Pope Francis made a terrible situation even worse by issuing what could only be labeled the “same old same old” by a pope who has proven stubbornly deaf and often appeared indifferent to the sexual abuse of minors across all continents and going as high as the College of Cardinals.

It’s a moment of what intellectuals call “existential crisis” for the Church. It will never vanish, but church membership and finances could well collapse. Pope Francis seems wholly unaware of this urgent threat.

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Jerry Bowyer: Looking at the New Age of Tech

George Gilder is the economist and author who holds the distinction of being quoted by Ronald Reagan more than any other living author.

Gilder is out with a new book, and it’s a blockbuster. And what’s being “busted” is the Obama-era business model of centralized control of social media.

“Life After Google” makes the case that the old model is doomed. And it comes at just the right time. Conservatives are fed up with Google delisting conservative voices like Dennis Prager’s, Facebook labeling the Declaration of Independence hate speech and Twitter shadow-banning Republican officials.

According to Gilder, block chain technology, the tech behind the cyber currency Bitcoin, is the stone which will shatter these dominating hierarchies of wealth and power.

That will put the internet back into the hands of the people.

And that is a good thing.

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Hugh Hewitt: Colorado Missing the Message From the Supreme Court

In June of this year—many of you listeners will remember—the cakemaker Jack Phillips from Denver, Colorado won his case before the Supreme Court.

The justices found Colorado had sent, “a signal of official disapproval of Phillips’ religious beliefs.” And the court disapproved.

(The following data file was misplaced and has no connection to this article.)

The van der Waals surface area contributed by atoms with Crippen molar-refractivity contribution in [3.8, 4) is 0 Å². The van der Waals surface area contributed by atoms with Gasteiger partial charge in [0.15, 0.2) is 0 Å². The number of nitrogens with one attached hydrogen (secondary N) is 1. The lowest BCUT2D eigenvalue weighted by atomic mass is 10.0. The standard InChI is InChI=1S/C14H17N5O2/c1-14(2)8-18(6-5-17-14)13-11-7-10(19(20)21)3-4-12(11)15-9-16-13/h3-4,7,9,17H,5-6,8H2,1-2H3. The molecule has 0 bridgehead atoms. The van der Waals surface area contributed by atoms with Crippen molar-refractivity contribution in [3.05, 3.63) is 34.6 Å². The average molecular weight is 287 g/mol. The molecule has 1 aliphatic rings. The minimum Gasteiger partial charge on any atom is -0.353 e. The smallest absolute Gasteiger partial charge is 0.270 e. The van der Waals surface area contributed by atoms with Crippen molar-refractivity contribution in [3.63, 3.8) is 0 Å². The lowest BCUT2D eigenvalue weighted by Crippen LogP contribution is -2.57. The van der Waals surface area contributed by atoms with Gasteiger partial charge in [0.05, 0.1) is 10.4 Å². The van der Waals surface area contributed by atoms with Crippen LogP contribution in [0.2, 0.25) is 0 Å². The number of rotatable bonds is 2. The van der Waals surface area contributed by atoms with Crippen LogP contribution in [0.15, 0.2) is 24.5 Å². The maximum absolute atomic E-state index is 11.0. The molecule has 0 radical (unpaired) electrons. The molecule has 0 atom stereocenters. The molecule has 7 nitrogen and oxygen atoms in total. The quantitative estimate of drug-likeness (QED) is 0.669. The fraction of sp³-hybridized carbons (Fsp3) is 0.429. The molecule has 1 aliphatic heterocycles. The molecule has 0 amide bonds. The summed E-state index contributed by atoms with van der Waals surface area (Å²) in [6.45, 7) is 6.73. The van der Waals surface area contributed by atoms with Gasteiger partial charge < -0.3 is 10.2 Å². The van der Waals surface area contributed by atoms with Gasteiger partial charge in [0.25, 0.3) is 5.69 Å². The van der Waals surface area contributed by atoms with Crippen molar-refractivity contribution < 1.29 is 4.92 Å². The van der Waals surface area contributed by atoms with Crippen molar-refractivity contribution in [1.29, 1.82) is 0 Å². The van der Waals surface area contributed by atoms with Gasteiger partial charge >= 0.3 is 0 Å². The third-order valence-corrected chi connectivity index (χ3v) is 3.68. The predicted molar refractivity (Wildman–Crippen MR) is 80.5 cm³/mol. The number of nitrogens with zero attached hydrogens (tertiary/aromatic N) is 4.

That was a decisive victory for Jack and a big win for the First Amendment.

But Colorado doesn’t seem to have received the message: The Civil Rights Commission continues their efforts to go after Jack.

Jack Phillips is now back in court. This Civil Rights Commission in Denver—along with others across the country—has gone rogue.

Fighting on behalf of Jack is ADF—the Alliance Defending Freedom.

They’re a sponsor you’ve heard about from us before—and they are the best in this First-Amendment-defense business.

Jack Phillips is a contemporary American hero. We wish him a clear and swift victory.

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David Davenport: Back to School Needs Back to Civic Education

As America’s students go back to school this month, America’s schools need to go back to civic education.  Our schools are awash in political concerns—from guns to immigration to bathrooms even—but it’s not clear that students have a good understanding of politics, history and civics.


In the last round of national testing, a pitiful 18% were found proficient in history, 23% in government.  And these are the future leaders of our republic.


With the emphasis on math and science, and pervasive political correctness, schools are not teaching basic civics.  Both instructional time and testing of government and history are down.


A few states are beginning to act, adding civic education course requirements and testing.  But more must be done.  Preparing students to become good citizens and voters is more important than ever.  And that requires a major commitment to civic education.